Getting Back To Business Post Covid, Flexibly

school, Flexible Working, Covid...

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Getting Back To Business Post Covid, Flexibly

With businesses slowly reopening and companies welcoming back staff after the effects of COVID-19, we expect that many employees will want to continue home working in some form. Being set up from home allows great flexibility for staff members and can also cut the costs for businesses if office buildings are eliminated.

But with childcare services and schools resuming along with pubs, restaurants and shops opening back up, will companies still offer home working to staff? We caught up with two HR professionals, Justine Brown, CEO and founder of Just Global HR and Angela Holland, senior HR lead from Pitney Bowes to find out their opinions on the workplace ‘new normal’.

Home Working

“I believe every company should have a flexible working and a home working policy that determines the rules for employees to either work flexibly, work from home or both,” says Justine.

“Companies need to make the working practices work for them and the recent lockdown has instilled more trust in managers as to how flexible and home working can work which they did not trust before. Each employee should be treated individually and a discussion about their working practices agreed.”

Before the effects of Covid-19 this year, many companies would offer home working but with a limited degree of flexibility, Justine thinks the tide will turn on this. “There will still need to be an understanding if the employee is working from home, but I think that the new ‘norm’ might be to request a ‘work from office’ day rather than a ‘work from home’ days. I do think that employees still need to give advance notice of when they decide to work from home or the office.”

Office Or No Office?

With the prospect of some offices in the UK closing for good, Justine doesn’t agree that companies should rely entirely on remote workers. “You definitely need an office base,” she says. “It worked well throughout lockdown but how would new starters get inducted into the culture of an organisation if there is no option to ever meet the team? Companies may need a smaller base but somewhere is needed to meet the team regularly and bring together the company.”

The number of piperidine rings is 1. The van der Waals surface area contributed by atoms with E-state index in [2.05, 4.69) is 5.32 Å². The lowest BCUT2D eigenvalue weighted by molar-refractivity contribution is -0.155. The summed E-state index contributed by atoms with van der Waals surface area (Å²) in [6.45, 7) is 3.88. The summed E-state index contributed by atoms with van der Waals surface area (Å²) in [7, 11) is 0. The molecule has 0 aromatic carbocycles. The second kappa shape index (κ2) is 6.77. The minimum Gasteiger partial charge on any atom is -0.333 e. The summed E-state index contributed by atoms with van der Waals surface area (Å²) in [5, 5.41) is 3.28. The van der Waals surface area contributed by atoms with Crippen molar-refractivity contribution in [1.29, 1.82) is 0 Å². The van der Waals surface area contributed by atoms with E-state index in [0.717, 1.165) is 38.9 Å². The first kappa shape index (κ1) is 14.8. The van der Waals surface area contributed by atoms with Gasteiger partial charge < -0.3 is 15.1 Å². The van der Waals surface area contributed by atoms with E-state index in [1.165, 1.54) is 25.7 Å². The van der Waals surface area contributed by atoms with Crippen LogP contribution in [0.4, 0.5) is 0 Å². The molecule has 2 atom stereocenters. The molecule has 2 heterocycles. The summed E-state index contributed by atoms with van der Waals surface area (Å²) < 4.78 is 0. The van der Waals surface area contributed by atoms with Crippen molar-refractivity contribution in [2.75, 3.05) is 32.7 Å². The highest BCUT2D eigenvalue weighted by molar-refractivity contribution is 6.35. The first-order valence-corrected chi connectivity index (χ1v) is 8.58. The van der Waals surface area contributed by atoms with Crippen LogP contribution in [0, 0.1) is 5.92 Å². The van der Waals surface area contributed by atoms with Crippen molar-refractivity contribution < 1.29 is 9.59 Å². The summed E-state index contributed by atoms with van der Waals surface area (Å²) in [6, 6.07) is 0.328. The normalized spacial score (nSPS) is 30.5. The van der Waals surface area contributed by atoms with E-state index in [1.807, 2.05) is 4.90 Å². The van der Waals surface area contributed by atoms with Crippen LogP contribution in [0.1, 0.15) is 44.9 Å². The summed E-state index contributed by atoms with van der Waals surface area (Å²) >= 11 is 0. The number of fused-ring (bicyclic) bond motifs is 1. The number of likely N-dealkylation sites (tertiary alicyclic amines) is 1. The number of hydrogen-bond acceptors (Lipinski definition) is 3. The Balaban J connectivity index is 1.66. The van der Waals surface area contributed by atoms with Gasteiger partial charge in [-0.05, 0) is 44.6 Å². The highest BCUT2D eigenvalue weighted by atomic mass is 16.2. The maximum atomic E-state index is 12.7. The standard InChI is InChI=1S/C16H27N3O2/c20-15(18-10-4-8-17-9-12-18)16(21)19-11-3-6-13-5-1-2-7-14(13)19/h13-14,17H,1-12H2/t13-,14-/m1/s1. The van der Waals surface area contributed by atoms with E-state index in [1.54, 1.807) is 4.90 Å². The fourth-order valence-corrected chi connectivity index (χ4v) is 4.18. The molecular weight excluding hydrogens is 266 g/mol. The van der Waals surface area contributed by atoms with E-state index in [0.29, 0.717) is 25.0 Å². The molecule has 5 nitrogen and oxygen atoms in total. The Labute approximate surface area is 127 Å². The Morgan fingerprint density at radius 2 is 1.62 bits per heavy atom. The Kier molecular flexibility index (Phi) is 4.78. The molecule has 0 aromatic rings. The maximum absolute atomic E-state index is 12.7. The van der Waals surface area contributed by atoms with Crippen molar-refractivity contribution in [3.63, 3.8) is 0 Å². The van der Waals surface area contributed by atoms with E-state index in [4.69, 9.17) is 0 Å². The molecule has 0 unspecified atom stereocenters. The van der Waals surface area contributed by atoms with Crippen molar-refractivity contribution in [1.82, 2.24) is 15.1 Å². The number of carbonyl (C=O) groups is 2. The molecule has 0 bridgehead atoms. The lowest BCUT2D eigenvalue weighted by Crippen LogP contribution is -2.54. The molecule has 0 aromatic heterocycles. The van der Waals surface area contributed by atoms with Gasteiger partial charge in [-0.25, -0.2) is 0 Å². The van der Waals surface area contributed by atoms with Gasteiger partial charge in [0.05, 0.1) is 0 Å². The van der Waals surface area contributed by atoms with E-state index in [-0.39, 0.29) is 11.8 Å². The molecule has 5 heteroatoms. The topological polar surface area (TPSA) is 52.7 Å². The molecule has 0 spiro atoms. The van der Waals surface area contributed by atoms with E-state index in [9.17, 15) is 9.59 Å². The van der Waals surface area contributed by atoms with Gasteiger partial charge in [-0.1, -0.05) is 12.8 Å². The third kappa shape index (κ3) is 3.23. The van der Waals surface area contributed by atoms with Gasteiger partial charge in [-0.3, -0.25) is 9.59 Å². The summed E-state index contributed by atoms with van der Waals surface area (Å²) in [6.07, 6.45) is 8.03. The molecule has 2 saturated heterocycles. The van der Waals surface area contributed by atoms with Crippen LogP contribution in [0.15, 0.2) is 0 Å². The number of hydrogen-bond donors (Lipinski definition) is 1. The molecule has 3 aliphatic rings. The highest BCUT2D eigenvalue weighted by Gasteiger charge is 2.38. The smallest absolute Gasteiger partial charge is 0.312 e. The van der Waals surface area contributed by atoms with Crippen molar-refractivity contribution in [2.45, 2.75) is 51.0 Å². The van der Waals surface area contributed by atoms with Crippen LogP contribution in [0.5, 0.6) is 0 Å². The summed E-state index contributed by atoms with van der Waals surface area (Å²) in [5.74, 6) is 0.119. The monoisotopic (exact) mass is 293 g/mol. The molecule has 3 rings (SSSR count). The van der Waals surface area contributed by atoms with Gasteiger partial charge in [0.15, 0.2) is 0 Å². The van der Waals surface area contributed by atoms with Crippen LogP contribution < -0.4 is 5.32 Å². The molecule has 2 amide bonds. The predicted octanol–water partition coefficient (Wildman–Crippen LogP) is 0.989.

Angela Holland from Pitney Bowes also believes that companies need to look at new ways of working that allow employees to continue to level of flexibility they’ve had during lockdown.

She says, “Not only is this great for employees, but with the pandemic and fear of future waves, working remotely can enable better business continuity. Some employees really do miss the office, particularly around the social interaction that it provided, but even if employees returned to their offices tomorrow, it simply wouldn’t and couldn’t be the same. We need to find new ways to connect and use the office spaces we have differently.”

And although schools seem to be returning with some degree of normality, Angela thinks that companies should keep parents in mind when asking employees to return.

“It would be unfair for parents to be disproportionately impacted as childcare settings and schools continue to support the health and safety of their students, teachers and school community. This could leave parents without childcare as their children are required to self-isolate, and parents will need to care for their dependents. If employers do not offer home working, I could see parents being adversely affected by this.”

The Eternal Balancing Act

Returning to the office might prove to be a real balancing act for employers as although many staff members will want to remain working from home at least some of the time and work more flexibly, others will prefer an office environment.

“I am very mindful of younger talent, and particularly, those who are starting their careers,” Angela says. “Many of these employees live at home and don’t have an ideal set up. They may miss out on important skills relating to face to face connection if we move to a wholesale remote way of working. We should be thinking about how we can better support the younger demographic and particularly apprentices. Employers need to consider how they can still build apprenticeships into their workforce planning to ensure that we continue to drive social mobility and build upon the work already done to make apprenticeships a credible career pathway.

Working from home can be very different for individuals based upon their own personal circumstances and commitments. Providing core hours of work for teams can be helpful, I have personally observed a shift of individuals wanting to work more defined hours of work so that clear boundaries are set between work and personal time. Giving employees autonomy to get the job done, whenever and wherever, rather than a focus on presenteeism. Personally, I feel that there should be room for spontaneity – providing that the diary allows, and commitments are met.”

Individual Needs

The HR professionals both agree that companies need to make amendments for staff to work more flexibly or they risk losing their best talent. Although having a base to meet and interact with colleagues is important, home working has been firmly established and has been proven to work. There is no reason why employees should be forced back into the office full time. This should also be an opportunity for job seekers to have a chance at roles out with their hometown. Jobs where a daily commute would not be sustainable but a weekly ‘office day’ would be perfectly acceptable. 

Companies should take the pandemic and resulting lockdown as a positive thing as, by offering homeworking, they can widen the pool of candidates for new roles and cut costs.